Readying her likely 2016 campaign’s emphasis on an appeal to women, former Secretary of State Hillary Clinton used a rally for Sen. Kay Hagan (D-NC) in Charlotte Saturday afternoon to practice her feminist hyperbole.
Clinton, as expected, trotted out the same tired rhetoric that feminists have been spouting for years, charging:
The fact that women in North Carolina still get paid less than men for the same work costs those women and their families thousands of dollars every year. Imagine what a working mom could do with the money she is owed, the better home she could rent or even buy. This is not just a women’s issue, this is a family issue, a fairness issue.
Clinton called hiking the minimum wage a “pro-family” issue, then segued into defending abortion. She snapped:
Women’s rights are the canary in the mine. If you don’t protect women’s rights here at home and around the world, everybody’s rights are lost. You have to ask yourself, do you want a senator who will always defend a woman’s right to make her own healthcare decisions and won’t ever shame or judge a woman for decisions that are complex and deeply personal, or do you want a senator who will push so-called ‘personhood’ laws that would outlaw common forms of birth control and ban abortions even in cases of rape or incest?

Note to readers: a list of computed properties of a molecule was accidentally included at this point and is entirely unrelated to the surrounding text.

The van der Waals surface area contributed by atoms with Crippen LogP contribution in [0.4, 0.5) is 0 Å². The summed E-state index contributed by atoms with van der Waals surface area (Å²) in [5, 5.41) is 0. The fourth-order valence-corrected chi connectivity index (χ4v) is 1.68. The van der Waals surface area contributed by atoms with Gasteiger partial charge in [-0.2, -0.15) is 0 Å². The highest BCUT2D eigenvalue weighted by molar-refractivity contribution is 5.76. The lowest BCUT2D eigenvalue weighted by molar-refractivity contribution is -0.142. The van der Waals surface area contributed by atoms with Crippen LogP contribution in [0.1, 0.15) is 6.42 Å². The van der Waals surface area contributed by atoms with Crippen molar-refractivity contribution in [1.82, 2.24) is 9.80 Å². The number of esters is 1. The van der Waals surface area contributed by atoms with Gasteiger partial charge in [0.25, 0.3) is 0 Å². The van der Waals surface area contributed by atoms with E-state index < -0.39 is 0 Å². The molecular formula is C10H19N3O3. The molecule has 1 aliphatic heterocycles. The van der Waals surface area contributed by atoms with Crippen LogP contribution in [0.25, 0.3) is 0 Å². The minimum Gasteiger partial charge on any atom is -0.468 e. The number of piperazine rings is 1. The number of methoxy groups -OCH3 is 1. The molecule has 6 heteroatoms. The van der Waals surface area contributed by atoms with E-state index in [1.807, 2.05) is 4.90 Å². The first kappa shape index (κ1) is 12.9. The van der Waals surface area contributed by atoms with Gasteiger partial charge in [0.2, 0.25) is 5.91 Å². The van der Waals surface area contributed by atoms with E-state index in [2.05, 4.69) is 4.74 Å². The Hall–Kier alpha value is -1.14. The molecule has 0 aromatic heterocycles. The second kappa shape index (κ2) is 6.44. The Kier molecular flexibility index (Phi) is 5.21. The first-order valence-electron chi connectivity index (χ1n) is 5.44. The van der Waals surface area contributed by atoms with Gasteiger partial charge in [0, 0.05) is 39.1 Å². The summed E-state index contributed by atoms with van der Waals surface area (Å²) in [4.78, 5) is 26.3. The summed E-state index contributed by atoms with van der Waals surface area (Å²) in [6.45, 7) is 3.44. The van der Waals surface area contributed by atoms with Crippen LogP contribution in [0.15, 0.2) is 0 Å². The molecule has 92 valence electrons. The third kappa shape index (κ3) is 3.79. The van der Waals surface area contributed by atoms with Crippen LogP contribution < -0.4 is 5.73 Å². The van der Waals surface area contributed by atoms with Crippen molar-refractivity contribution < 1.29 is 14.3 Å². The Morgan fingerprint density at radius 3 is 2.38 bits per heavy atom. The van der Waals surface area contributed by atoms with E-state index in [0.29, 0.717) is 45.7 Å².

Hagan’s race with North Carolina House Speaker Thom Tillis (R) is still too close to call.
The crowd serenaded Clinton by singing “Happy Birthday” to acknowledge Clinton’s 67th birthday on Sunday, with some supporters chanting, “Run, Hillary,” during the speech.
Hagan decided to play it cute, noting that the Clintons’ new granddaughter was named Charlotte, intoning, “What a name that was picked for the Clinton grand baby. Charlotte. Don’t you think they might have Carolina on their minds?”
There was one uncomfortable moment for Clinton when two Latino protesters appeared, one who was escorted out by the police, and said that Clinton should “stop the deportations,” adding that Hagan voted against the DREAM Act and “wants my mom deported.”
Clinton finally deigned to say immigration was an “important issue.”
The event attracted roughly 1,000 supporters at the Charlotte Convention Center.